Insolvency reforms for small businesses introduced

The Government has introduced the Corporations Amendment (Corporate Insolvency Reforms) Bill 2020 into Parliament.

The measures will apply to incorporated businesses with liabilities less than $1 million. The Treasurer states that the measures will change from rigid one-size-fits-all model to a more flexible “debtor in possession” model, which will allow eligible small businesses to restructure their existing debts while remaining in control of their business.

For those businesses that are unable to survive, a new simplified liquidation pathway will be introduced for small businesses to allow faster and lower-cost liquidation.

The measures are expected to cover around 76% of businesses currently subject insolvency – 98% of whom have less than 20 employees.

Reform measures

The Bill, introduced on 12 November, contains 5 broad tranches of change. These are intended to reduce the costs of external administration for small businesses and the compliance burden for insolvency practitioners, helping more businesses remain viable and improving the returns to creditors and employees when the business is unviable.

First, the formal debt restructuring process allows an eligible company to restructure their debts and maximise their opportunity for survival. The formal debt restructuring process will allow a company director to retain control of their business, and its property and affairs, while developing a plan to restructure their debt with the assistance of a small business restructuring practitioner.  

Second, an eligible company waiting to access the debt restructuring process will be provided with temporary relief from the director’s duty, under s 588G(2) of the Corporations Act, to prevent insolvent trading. An eligible company waiting to access the debt restructuring process will also have relief relating to responding to statutory demands from creditors. This aspect of the reforms will be implemented in the Corporations Regulations.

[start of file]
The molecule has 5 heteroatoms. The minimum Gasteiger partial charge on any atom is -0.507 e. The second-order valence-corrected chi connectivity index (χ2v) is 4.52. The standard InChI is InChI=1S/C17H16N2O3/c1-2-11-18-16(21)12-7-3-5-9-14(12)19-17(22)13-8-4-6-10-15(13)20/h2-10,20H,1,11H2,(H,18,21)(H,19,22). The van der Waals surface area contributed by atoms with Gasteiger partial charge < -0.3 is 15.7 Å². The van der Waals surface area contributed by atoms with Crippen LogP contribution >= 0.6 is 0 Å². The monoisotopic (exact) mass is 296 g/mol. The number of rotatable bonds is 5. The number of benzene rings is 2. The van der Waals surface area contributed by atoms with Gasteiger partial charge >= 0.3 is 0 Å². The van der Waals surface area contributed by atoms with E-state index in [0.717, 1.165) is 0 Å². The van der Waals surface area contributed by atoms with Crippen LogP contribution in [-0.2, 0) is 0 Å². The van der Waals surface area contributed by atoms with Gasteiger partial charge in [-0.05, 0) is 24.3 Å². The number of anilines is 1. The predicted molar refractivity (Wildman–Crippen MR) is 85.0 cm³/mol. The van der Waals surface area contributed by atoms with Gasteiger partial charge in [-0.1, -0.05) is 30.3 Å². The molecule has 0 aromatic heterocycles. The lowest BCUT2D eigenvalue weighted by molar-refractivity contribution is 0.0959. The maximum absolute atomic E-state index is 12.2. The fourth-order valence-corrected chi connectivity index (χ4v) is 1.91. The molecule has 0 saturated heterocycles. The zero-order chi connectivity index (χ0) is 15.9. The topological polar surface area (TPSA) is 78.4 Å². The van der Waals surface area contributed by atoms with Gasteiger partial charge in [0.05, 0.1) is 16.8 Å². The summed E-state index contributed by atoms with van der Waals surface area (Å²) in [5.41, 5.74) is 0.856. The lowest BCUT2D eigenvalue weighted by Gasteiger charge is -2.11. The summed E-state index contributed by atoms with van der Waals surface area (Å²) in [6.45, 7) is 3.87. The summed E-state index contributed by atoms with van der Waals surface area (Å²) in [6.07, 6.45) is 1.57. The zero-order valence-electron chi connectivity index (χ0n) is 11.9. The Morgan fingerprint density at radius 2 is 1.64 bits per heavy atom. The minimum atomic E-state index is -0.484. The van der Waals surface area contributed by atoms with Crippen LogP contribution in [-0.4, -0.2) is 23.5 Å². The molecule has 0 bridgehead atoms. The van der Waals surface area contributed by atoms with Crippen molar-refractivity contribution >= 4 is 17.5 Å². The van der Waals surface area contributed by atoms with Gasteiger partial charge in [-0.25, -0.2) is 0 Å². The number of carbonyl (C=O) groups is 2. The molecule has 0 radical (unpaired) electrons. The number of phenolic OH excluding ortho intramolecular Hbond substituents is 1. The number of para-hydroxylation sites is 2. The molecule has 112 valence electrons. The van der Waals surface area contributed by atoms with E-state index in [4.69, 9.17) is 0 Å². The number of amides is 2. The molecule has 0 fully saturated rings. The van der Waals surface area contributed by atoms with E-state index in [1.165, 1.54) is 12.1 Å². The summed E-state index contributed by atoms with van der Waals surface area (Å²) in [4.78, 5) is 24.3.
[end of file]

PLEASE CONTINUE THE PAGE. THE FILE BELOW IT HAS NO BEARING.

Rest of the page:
Third, the simplified liquidation process for eligible companies in a creditors’ voluntary winding up is intended to provide a faster and lower cost liquidation, increasing returns for both creditors and employees. The simplified liquidation process preserves and applies most of the existing framework for liquidation in a creditors’ voluntary winding up and adopts changes for a more fit-for-purpose and efficient process.

Fourth, to support these reforms, there are amendments to the registration of insolvency practitioners. The amendments to the requirements for registration of a liquidator are intended to provide more flexibility to the registration process while maintaining high professional standards.

Fifth, the reforms also expand the situations where documents relating to the external administration of a company may be given electronically, and permit the electronic signing of documents relating to the external administration. Future amendments to permit virtual meetings to be held  during external administrations will be made by amending related subordinate legislation.

Date of effect

The measures will take effect from 1 January 2021.

This article was first published in Thomson Reuters’ Weekly Tax Bulletin.

Ian has worked at Thomson Reuters for over 15 years as a senior tax analyst with expertise in income tax and GST. He has been involved in tax publishing for over 25 years.

Prior to his tax writing career, Ian worked as a manager for a Big 4 accountancy firm and then with a firm which provided specialist tax advice for the music and recording industry.

Ian holds a Bachelor of Economics degree, is a Chartered Accountant and a registered tax agent. Among other things, Ian is the author of the Australian GST Handbook, the GST Commentary Service, the Australian Financial Planning Handbook and the specialist income tax commentary services, as well as being a regular contributor to the news services.

Subscribe toTax Insight

Discover best practice and keep up-to-date with insights on the latest industry trends.